Developing an Inclusive and Effective Policy Agenda
This summer, the Dana Center published a blog series featuring some notable leaders who served on the Launch Years initiative’s consensus panel. Consensus panel members provided valuable insights and support to the meaningful and groundbreaking Launch Years work designing equitable and effective mathematics pathways from high school through postsecondary education.
Those of us involved in K–12 and postsecondary reform recognize the challenges of better aligning our education systems to achieve more equitable outcomes for our students. We also know that while policy is an essential component of any systemic reform, it is not a panacea.
In our blog series, Jeremy Martin demonstrated that written or de jure policy often does not adequately address and solve the problems of misalignment and that a de facto examination of what is really happening paints a far different picture. David Bressoud shared that, despite the efforts of state policy to redesign our education system to reflect today’s reality, it still remains highly calibrated to student demographics and a national imperative that no longer exist.
So how do we leverage state and postsecondary system policy in building math pathways, beginning in K–12 education, that provides students with the necessary math skills and knowledge to achieve their personal, academic, and career goals?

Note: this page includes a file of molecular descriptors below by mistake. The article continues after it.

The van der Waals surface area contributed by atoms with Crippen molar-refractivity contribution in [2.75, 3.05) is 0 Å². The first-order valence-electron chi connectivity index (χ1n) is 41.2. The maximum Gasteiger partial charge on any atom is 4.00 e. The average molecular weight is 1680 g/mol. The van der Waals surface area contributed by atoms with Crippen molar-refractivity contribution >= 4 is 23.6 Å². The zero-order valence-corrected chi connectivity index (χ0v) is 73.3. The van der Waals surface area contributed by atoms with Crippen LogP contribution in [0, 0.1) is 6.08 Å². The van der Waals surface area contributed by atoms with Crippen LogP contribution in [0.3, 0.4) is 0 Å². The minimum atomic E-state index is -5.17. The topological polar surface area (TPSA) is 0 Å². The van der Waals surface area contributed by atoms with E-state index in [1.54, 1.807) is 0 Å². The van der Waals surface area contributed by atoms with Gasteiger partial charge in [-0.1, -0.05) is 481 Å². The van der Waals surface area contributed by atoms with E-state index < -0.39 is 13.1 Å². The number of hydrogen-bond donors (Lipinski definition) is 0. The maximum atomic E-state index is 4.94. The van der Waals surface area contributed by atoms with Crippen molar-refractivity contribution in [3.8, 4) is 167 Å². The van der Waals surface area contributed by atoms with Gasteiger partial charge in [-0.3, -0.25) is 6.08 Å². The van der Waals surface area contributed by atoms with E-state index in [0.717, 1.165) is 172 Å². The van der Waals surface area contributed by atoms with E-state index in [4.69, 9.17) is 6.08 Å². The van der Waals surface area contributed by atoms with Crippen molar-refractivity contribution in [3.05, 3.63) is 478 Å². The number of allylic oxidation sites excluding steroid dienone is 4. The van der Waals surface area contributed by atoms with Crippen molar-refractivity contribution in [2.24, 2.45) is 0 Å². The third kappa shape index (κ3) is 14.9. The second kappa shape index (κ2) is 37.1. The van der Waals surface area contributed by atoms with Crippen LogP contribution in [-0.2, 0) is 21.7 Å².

First we must, as Brian Sponsler articulated, develop an advocacy strategy that enables policy leaders to align the policy imperative of math pathways with their self-interest and those of their constituents. Brit Kirwan described the importance of state and system leaders coming together in support of a shared vision for reform and meaningfully engaging faculty in the development and implementation of policy in classrooms. Finally, Diana Ceja explained the value of expanding who is invited to both shape and implement policy by including the perspectives of leaders who understand how policies and their implementation will impact students, their families, and their communities.
Maintaining the urgency and timeliness of policy reforms while engaging in inclusive policy making may seem overwhelming. However, I have seen first-hand how an inclusive policy-making process to reform mathematics can achieve significant results for students.
The following examples illustrate how it is often not what the policy is. Rather, how the policy is developed or implemented that makes the most profound impact on generating the desired equitable outcomes.
Buying Time to Build Capacity
In 2019, the California State University System, one of the largest university systems in the world, decided to reform its mathematics requirements. There were too many new entering students who were not successful in gateway math and should have received more preparation before enrolling at Cal State institutions. To ensure new entering students were better prepared for college-level math, Cal State decided to require a fourth year of high school math in admission standards.